David Goodman: Apparatus

Brooklyn Rail | June 2015

By William Corwin

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David Goodman’s current exhibition of sculpture and works on paper, entitled Apparatus, confronts the viewer with two questions. One is aesthetic: Can two trajectories of visual practice be combined in a harmonious and visually meaningful and satisfying whole? In Goodman’s case the answer is yes and works itself out wittily through the small sculptures. The second proposition is both metaphysical and autobiographical: Can an artist reuse, reformat, and to a large extent destroy his own history, and get away unscathed? The response to that, manifested in the works on paper, is less clear. Goodman is a polemicist and is not necessarily looking for an answer—he seems more interested in inspiring discussions. By positioning the historical repurposing question so close to himself, literally plundering his own practice, he doesn’t merely ask for the sake of asking but ponders his own place in the context of what an artist’s career and life-long production means. At times, the found-object nature of the materials redirects and overwhelms the aesthetic program of the sculptures, while the tactile and geometric issues of the autobiographically revisionist works on paper make us forget that there is any history behind the nature of the medium.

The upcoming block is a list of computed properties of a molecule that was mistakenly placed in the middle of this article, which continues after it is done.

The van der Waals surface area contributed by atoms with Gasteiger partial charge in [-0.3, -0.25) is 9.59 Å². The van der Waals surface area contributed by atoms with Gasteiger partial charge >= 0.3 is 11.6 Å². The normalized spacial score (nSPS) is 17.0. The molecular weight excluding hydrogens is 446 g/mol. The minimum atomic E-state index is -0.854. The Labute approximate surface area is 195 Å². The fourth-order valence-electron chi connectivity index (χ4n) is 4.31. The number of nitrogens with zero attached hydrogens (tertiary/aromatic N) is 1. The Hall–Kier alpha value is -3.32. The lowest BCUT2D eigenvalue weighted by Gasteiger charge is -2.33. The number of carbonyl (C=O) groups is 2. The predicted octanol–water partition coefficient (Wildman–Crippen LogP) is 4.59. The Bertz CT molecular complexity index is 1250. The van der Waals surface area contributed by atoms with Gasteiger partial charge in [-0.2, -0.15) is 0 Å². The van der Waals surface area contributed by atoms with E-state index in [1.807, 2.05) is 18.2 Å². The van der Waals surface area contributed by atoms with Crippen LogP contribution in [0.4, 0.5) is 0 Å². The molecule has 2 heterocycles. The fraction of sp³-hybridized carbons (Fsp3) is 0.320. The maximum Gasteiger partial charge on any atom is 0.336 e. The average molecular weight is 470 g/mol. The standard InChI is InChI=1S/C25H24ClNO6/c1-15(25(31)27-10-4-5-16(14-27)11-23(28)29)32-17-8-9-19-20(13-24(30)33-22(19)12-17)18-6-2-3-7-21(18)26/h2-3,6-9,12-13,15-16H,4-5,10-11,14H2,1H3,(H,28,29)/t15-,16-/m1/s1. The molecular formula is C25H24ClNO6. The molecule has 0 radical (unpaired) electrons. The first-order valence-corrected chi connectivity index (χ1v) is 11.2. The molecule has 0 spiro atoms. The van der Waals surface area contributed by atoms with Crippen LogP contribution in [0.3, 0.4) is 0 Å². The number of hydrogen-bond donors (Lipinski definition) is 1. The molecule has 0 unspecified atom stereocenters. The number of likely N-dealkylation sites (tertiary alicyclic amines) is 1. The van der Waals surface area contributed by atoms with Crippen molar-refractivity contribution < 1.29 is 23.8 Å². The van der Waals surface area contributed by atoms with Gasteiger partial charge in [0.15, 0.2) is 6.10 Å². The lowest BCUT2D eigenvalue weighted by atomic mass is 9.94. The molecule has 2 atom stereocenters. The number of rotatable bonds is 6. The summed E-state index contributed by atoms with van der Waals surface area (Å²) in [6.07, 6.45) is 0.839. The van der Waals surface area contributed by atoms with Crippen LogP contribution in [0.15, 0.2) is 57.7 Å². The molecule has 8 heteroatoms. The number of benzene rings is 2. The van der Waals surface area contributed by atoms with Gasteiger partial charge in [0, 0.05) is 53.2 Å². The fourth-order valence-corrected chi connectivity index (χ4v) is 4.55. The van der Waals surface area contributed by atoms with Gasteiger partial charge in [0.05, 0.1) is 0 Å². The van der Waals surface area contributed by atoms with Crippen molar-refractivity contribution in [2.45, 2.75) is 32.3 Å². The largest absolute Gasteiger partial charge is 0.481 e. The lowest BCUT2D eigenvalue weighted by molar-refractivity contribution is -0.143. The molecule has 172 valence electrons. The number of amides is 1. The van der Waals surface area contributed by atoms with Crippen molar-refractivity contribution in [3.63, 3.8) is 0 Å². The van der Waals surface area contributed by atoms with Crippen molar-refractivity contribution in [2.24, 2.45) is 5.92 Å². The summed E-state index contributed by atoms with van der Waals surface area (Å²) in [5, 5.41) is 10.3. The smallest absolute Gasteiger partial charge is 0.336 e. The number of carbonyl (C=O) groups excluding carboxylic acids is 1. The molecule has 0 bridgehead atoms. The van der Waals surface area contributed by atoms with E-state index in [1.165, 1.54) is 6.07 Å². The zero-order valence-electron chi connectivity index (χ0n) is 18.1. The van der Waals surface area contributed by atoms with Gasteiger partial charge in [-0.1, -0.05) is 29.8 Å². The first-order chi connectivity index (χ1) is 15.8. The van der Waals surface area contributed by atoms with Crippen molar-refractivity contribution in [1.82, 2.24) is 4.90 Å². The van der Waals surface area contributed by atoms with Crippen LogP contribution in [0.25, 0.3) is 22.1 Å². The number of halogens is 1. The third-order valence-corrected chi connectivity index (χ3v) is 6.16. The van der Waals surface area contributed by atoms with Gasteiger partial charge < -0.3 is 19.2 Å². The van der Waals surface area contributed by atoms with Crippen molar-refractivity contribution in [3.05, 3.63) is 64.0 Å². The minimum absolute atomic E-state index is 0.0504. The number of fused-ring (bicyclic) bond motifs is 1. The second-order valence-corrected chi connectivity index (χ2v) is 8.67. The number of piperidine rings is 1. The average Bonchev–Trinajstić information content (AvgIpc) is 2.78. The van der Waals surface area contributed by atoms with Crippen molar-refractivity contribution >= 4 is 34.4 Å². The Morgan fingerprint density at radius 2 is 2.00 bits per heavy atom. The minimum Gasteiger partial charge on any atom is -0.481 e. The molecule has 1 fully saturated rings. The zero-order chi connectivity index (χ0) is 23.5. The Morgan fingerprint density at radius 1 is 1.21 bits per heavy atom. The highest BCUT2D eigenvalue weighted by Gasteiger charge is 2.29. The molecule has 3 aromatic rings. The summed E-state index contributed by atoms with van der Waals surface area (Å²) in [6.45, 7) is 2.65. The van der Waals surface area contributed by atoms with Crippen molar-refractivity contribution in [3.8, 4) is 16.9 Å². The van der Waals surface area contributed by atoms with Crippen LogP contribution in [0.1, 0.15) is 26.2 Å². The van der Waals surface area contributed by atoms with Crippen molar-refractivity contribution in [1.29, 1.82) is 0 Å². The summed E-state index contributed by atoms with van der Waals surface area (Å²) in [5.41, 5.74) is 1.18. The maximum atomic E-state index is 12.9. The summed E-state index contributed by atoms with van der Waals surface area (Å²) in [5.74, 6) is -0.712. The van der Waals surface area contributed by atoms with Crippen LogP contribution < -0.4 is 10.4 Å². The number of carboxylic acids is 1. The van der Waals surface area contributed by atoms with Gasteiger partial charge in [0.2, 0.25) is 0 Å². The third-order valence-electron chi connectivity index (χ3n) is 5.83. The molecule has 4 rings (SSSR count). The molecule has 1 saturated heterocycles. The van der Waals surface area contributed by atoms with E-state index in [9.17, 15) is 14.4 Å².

The sculptural works, which Goodman labels Devices, inhabit a series of plinths and tables throughout the gallery. They range in scale from small to medium, some approximating the size of mugs and candlesticks where others could compete with desktop printers and stools. Add to that the fact that all of Goodman’s pieces are brightly polychromed, and one gets a distinct impression that these pieces are challenging the everyday objects whose size they appropriate. This sets up a series of both scale and historical comparisons. Despite their found-object origins, Goodman’s Devices are not ready-mades, they dialogue smoothly with Lissitzky and Calder, but in their use of color and pattern also form connections with the traditional religious and spiritual work of the American Indians. Via their household appliance scale, Goodman’s pieces are cleverly positioned to ask: What is sculpture? The Devices imply the reliability and usefulness of furniture—the devices, such as #2 (2014) and #20 (2015) have legs, balance, and a flat top; #5 and #1 (2014) have a sort of barricade nature. They cannot support anything, but they exert a vector of control. Their construction is an amiable carpentry—intersections are neatly fitted, and while there are numerous sharp angles, they are not threatening. This may be due to their intimate scale—a small, friendly Ron Bladen maquette can grow up to be a very looming and intimidating structure!